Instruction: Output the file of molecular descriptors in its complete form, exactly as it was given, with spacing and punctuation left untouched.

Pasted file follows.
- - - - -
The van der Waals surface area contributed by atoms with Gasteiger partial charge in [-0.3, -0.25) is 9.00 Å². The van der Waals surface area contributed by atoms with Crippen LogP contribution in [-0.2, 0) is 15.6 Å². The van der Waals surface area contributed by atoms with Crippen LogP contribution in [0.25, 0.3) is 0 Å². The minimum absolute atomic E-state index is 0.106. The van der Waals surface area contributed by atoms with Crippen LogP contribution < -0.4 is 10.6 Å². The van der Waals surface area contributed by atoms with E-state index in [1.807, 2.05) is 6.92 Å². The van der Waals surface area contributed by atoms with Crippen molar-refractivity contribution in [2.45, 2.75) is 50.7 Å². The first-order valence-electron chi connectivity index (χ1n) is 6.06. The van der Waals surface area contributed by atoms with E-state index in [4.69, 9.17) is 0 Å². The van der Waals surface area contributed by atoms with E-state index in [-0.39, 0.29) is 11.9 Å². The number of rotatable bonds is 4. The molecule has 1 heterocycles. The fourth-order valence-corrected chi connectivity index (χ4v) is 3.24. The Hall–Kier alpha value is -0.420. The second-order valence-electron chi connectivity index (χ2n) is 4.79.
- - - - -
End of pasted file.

The van der Waals surface area contributed by atoms with Gasteiger partial charge in [-0.3, -0.25) is 9.00 Å². The van der Waals surface area contributed by atoms with Crippen LogP contribution in [-0.2, 0) is 15.6 Å². The van der Waals surface area contributed by atoms with Crippen LogP contribution in [0.25, 0.3) is 0 Å². The minimum absolute atomic E-state index is 0.106. The van der Waals surface area contributed by atoms with Crippen LogP contribution < -0.4 is 10.6 Å². The van der Waals surface area contributed by atoms with E-state index in [1.807, 2.05) is 6.92 Å². The van der Waals surface area contributed by atoms with Crippen molar-refractivity contribution in [2.45, 2.75) is 50.7 Å². The first-order valence-electron chi connectivity index (χ1n) is 6.06. The van der Waals surface area contributed by atoms with E-state index in [4.69, 9.17) is 0 Å². The van der Waals surface area contributed by atoms with E-state index in [-0.39, 0.29) is 11.9 Å². The number of rotatable bonds is 4. The molecule has 1 heterocycles. The fourth-order valence-corrected chi connectivity index (χ4v) is 3.24. The Hall–Kier alpha value is -0.420. The second-order valence-electron chi connectivity index (χ2n) is 4.79.